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INFORMATIONAL

Internet Architecture Board (IAB)                        O. Kolkman, Ed.
Request for Comments: 6635
Obsoletes: 5620                                          J. Halpern, Ed.
Category: Informational                                         Ericsson
ISSN: 2070-1721                                                      IAB
                                                               June 2012


                      RFC Editor Model (Version 2)

Abstract

   The RFC Editor model described in this document divides the
   responsibilities for the RFC Series into three functions: the RFC
   Series Editor, the RFC Production Center, and the RFC Publisher.
   Internet Architecture Board (IAB) oversight via the RFC Series
   Oversight Committee (RSOC) is described, as is the relationship
   between the IETF Administrative Oversight Committee (IAOC) and the
   RSOC.  This document reflects the experience gained with "RFC Editor
   Model (Version 1)", documented in RFC 5620, and obsoletes that
   document.

Status of This Memo

   This document is not an Internet Standards Track specification; it is
   published for informational purposes.

   This document is a product of the Internet Architecture Board (IAB)
   and represents information that the IAB has deemed valuable to
   provide for permanent record.  Documents approved for publication by
   the IAB are not a candidate for any level of Internet Standard; see
   Section 2 of RFC 5741.

   Information about the current status of this document, any errata,
   and how to provide feedback on it may be obtained at
   http://www.rfc-editor.org/info/rfc6635.

Copyright Notice

   Copyright (c) 2012 IETF Trust and the persons identified as the
   document authors.  All rights reserved.

   This document is subject to BCP 78 and the IETF Trust's Legal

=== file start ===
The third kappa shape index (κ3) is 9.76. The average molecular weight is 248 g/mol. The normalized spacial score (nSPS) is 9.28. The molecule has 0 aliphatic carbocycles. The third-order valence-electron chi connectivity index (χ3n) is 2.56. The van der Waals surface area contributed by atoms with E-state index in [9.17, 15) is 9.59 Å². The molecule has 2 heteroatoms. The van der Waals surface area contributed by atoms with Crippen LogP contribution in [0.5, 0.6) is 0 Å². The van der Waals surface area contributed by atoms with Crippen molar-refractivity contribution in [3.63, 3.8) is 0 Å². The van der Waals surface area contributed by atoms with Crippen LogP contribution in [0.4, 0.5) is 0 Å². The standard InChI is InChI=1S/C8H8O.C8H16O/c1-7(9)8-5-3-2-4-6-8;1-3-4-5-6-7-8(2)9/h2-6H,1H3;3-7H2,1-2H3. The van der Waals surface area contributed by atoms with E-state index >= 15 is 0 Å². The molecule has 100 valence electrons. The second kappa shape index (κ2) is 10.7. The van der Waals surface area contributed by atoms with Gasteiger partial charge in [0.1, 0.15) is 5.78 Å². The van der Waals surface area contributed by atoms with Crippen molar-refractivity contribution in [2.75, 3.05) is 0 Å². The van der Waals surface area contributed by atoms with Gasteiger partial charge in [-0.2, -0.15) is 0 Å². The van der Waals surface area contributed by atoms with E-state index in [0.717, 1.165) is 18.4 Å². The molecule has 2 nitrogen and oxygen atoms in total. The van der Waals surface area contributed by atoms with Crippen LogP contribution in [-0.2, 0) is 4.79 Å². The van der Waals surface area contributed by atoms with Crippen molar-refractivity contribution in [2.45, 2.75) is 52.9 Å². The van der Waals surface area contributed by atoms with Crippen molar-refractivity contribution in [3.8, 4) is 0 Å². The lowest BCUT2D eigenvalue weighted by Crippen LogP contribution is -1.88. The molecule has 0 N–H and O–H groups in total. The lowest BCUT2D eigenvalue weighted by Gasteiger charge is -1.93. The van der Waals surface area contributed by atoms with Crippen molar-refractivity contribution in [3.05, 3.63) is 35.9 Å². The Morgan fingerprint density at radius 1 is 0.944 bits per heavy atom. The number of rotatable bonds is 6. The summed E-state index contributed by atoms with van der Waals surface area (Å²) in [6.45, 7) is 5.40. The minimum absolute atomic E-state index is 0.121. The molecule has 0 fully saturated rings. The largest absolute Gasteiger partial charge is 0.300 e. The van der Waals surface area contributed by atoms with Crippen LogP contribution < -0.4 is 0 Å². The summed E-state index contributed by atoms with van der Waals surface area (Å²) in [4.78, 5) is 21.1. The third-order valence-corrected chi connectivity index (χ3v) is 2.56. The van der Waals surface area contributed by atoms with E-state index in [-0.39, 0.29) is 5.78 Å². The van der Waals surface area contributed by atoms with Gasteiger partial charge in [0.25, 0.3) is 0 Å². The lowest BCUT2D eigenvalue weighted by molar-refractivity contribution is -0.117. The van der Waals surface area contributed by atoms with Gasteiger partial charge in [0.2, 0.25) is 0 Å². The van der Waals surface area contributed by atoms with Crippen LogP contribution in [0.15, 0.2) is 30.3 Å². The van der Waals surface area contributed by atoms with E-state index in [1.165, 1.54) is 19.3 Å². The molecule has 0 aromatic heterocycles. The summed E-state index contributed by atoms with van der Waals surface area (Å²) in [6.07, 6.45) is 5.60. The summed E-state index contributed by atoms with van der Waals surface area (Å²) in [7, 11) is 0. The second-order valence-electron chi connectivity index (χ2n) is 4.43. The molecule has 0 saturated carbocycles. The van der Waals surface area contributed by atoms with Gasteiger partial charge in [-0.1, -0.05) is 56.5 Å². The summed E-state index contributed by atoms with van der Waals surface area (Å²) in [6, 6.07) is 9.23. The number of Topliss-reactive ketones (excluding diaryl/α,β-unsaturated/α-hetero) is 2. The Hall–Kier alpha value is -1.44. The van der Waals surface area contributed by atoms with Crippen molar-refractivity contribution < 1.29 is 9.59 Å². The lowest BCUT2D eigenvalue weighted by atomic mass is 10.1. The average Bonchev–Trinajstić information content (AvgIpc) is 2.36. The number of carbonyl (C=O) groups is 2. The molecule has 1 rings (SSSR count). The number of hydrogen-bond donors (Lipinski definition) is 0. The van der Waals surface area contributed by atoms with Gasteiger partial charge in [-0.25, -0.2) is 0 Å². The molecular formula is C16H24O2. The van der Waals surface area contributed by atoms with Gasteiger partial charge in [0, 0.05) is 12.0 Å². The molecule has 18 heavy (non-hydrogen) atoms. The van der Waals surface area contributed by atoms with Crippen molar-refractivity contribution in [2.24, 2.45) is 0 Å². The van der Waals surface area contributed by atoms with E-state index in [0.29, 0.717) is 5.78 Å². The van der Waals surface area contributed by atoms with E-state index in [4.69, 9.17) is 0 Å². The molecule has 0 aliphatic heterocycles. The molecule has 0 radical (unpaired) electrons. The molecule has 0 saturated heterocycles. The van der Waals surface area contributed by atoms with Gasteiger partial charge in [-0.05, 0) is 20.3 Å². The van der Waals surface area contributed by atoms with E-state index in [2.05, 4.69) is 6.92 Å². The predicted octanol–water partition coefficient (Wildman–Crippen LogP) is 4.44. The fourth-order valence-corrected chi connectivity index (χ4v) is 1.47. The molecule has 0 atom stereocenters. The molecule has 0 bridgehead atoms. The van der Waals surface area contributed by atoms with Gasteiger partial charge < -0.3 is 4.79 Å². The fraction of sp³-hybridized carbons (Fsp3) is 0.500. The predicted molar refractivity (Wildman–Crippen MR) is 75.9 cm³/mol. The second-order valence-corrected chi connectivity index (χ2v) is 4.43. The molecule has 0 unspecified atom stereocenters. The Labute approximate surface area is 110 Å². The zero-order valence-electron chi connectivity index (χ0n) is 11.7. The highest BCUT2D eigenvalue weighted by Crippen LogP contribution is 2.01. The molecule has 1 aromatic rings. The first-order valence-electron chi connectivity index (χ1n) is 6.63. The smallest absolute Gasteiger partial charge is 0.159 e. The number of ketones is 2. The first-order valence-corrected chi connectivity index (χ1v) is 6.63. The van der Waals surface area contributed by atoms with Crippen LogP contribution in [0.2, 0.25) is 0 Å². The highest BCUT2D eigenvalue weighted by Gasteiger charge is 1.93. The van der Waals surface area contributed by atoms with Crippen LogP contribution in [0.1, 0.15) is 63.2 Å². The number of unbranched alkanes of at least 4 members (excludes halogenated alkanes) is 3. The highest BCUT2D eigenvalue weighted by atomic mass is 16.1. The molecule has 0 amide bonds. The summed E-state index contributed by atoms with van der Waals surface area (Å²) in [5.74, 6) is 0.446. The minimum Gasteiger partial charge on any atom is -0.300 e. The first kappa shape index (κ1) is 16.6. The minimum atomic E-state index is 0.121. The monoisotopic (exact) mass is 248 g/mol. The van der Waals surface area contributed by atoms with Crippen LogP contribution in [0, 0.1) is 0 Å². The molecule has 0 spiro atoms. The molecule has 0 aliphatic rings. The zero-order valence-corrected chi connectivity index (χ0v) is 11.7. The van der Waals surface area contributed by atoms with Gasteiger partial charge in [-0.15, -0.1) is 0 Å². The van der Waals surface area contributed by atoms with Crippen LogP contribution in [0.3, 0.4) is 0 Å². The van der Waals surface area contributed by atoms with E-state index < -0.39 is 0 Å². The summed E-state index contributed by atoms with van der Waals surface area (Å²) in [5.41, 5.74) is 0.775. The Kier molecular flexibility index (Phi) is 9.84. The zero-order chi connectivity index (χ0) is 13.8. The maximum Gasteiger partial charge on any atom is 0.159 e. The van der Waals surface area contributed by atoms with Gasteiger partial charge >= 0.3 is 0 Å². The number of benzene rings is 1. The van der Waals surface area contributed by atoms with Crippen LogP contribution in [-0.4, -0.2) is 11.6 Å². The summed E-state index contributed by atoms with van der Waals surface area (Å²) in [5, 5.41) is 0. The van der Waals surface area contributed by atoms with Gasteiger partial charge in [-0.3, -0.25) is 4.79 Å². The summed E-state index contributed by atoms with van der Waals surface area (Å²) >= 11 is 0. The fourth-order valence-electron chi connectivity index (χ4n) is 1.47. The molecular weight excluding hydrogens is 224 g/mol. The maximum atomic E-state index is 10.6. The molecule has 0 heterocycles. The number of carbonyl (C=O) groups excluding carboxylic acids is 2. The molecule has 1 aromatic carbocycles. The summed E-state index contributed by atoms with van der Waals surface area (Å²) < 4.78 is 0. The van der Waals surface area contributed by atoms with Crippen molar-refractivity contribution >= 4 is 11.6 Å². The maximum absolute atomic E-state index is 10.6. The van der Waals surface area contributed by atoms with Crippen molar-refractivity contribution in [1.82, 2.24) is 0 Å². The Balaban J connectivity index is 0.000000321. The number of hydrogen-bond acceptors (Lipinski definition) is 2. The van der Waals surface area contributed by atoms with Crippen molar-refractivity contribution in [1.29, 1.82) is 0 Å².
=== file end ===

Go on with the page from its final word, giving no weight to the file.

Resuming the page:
Provisions Relating to IETF Documents
   (http://trustee.ietf.org/license-info) in effect on the date of
   publication of this document.  Please review these documents
   carefully, as they describe your rights and restrictions with respect
   to this document.



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Table of Contents

   1. Introduction ....................................................3
      1.1. The RFC Editor Function ....................................3
   2. RFC Editor Model ................................................4
      2.1. RFC Series Editor ..........................................7
           2.1.1. Strategic Leadership and Management of the
                  Publication and Production Functions ................8
           2.1.2. Representation of the RFC Series ....................8
                  2.1.2.1. Representation to the IETF .................8
                           2.1.2.1.1. Volunteerism ....................9
                           2.1.2.1.2. Policy Authority ................9
                  2.1.2.2. External Representation ....................9
           2.1.3. Development of RFC Production and Publication ......10
           2.1.4. Development of the RFC Series ......................10
           2.1.5. Workload ...........................................11
           2.1.6. Qualifications .....................................11